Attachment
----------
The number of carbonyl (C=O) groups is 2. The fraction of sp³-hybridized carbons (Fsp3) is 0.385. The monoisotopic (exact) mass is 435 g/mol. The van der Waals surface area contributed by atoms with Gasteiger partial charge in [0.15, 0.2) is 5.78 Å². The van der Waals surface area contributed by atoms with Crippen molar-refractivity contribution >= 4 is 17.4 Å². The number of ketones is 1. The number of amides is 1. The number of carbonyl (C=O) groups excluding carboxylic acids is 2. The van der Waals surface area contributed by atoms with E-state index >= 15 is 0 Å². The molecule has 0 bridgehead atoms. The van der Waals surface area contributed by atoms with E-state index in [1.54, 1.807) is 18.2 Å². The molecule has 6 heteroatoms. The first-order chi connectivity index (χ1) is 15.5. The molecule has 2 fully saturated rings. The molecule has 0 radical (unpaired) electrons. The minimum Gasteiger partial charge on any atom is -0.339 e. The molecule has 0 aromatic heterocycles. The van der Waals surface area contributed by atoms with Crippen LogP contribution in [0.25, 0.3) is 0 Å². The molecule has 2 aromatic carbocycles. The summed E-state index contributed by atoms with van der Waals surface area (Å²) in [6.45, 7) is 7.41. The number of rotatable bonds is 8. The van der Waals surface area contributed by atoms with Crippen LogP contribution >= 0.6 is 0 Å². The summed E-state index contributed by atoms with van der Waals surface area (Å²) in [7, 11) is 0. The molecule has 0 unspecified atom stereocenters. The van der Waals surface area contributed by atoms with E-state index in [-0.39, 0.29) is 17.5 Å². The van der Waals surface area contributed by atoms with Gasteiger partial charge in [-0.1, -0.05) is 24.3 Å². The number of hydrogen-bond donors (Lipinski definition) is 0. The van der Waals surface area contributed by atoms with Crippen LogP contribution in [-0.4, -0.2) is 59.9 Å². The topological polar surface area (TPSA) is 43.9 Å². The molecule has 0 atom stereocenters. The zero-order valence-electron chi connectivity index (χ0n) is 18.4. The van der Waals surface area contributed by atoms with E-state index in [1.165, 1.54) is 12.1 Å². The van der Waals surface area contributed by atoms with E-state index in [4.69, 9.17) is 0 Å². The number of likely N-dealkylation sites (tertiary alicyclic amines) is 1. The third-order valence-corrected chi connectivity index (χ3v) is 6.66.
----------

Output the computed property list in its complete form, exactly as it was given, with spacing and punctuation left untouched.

The number of carbonyl (C=O) groups is 2. The fraction of sp³-hybridized carbons (Fsp3) is 0.385. The monoisotopic (exact) mass is 435 g/mol. The van der Waals surface area contributed by atoms with Gasteiger partial charge in [0.15, 0.2) is 5.78 Å². The van der Waals surface area contributed by atoms with Crippen molar-refractivity contribution >= 4 is 17.4 Å². The number of ketones is 1. The number of amides is 1. The number of carbonyl (C=O) groups excluding carboxylic acids is 2. The van der Waals surface area contributed by atoms with E-state index >= 15 is 0 Å². The molecule has 0 bridgehead atoms. The van der Waals surface area contributed by atoms with E-state index in [1.54, 1.807) is 18.2 Å². The molecule has 6 heteroatoms. The first-order chi connectivity index (χ1) is 15.5. The molecule has 2 fully saturated rings. The molecule has 0 radical (unpaired) electrons. The minimum Gasteiger partial charge on any atom is -0.339 e. The molecule has 0 aromatic heterocycles. The van der Waals surface area contributed by atoms with Crippen LogP contribution in [0.25, 0.3) is 0 Å². The molecule has 2 aromatic carbocycles. The summed E-state index contributed by atoms with van der Waals surface area (Å²) in [6.45, 7) is 7.41. The number of rotatable bonds is 8. The van der Waals surface area contributed by atoms with Crippen LogP contribution >= 0.6 is 0 Å². The summed E-state index contributed by atoms with van der Waals surface area (Å²) in [7, 11) is 0. The molecule has 0 unspecified atom stereocenters. The van der Waals surface area contributed by atoms with E-state index in [-0.39, 0.29) is 17.5 Å². The van der Waals surface area contributed by atoms with Gasteiger partial charge in [-0.1, -0.05) is 24.3 Å². The number of hydrogen-bond donors (Lipinski definition) is 0. The van der Waals surface area contributed by atoms with Crippen LogP contribution in [-0.4, -0.2) is 59.9 Å². The topological polar surface area (TPSA) is 43.9 Å². The molecule has 0 atom stereocenters. The zero-order valence-electron chi connectivity index (χ0n) is 18.4. The van der Waals surface area contributed by atoms with E-state index in [1.165, 1.54) is 12.1 Å². The van der Waals surface area contributed by atoms with E-state index in [4.69, 9.17) is 0 Å². The number of likely N-dealkylation sites (tertiary alicyclic amines) is 1. The third-order valence-corrected chi connectivity index (χ3v) is 6.66.